US senators Cory Booker and Jim James Risch have listed reasons why America has been reluctant to slap sanctions against Uganda and President Yoweri Kaguta Tibuhaburwa Museveni’s government.
In their March 04 letter to secretary of state Antony Blinken, Booker and Risch argue that although complaints of human rights abuses and electoral democracy, the US government has spared Kampala of tough action.
Now seeking a review of Uganda-US relations, senators Booker and Risch of the Senate foreign relations committee say the Joe Biden administration must rise above rhetorical condemnations by past regimes and take decisive action against Museveni.
The senators noted that several times, “law makers, civil society and human rights organisations have raised concerns with the State Department, department of defense and other US officials about Uganda’s human rights record and failing democracy.”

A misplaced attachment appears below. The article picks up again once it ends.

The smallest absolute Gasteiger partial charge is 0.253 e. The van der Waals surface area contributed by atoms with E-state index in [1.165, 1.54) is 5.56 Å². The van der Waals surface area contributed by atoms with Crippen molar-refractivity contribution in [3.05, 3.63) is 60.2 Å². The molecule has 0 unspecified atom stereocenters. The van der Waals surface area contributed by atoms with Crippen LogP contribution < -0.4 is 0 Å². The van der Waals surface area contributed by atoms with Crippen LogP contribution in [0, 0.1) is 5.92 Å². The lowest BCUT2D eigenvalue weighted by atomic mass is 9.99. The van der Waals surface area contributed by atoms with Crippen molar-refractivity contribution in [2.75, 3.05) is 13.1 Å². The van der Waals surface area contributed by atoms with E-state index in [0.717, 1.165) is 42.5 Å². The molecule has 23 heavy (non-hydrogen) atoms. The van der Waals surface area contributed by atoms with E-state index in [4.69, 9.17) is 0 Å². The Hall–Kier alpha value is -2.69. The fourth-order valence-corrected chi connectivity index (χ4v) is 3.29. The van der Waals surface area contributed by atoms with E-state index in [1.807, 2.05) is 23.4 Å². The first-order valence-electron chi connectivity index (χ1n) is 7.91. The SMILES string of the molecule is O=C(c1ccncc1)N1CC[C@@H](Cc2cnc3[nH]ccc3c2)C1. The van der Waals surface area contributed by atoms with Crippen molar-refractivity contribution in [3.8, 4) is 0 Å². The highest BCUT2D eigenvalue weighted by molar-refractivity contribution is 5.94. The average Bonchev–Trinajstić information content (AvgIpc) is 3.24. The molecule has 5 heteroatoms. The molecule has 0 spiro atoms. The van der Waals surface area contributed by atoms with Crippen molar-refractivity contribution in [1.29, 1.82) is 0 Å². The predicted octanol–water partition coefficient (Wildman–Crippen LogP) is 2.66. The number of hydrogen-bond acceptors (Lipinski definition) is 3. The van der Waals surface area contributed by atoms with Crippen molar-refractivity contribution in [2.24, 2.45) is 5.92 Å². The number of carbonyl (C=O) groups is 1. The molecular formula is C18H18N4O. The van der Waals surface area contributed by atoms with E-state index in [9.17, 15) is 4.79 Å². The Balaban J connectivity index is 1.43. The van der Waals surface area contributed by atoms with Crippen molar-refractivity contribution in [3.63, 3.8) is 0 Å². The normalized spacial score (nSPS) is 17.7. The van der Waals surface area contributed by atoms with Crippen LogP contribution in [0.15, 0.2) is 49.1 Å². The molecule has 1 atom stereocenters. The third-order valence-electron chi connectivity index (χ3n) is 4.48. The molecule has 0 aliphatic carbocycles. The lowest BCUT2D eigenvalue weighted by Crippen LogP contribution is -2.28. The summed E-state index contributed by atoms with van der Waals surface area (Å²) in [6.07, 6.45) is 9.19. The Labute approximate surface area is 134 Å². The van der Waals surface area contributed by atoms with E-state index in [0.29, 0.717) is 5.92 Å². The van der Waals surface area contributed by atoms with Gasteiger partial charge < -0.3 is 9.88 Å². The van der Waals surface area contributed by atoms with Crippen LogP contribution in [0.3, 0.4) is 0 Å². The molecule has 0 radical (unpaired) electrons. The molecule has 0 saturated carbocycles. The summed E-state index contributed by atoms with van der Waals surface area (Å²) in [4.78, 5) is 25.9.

But these agencies and officials have “generally responded with platitudes about Uganda’s essential contributions to the African Mission in Somalia (Amisom), Uganda’s role in managing the peace process in South Sudan, and hosting nearly one million South Sudanese refugees…”
Besides these three factors – all to do with Somalia and South Sudan – the US has also spared Museveni because of Uganda’s “longstanding partnership with the US on HIV/Aids, and other health related programs, and additional regional security and development issues.”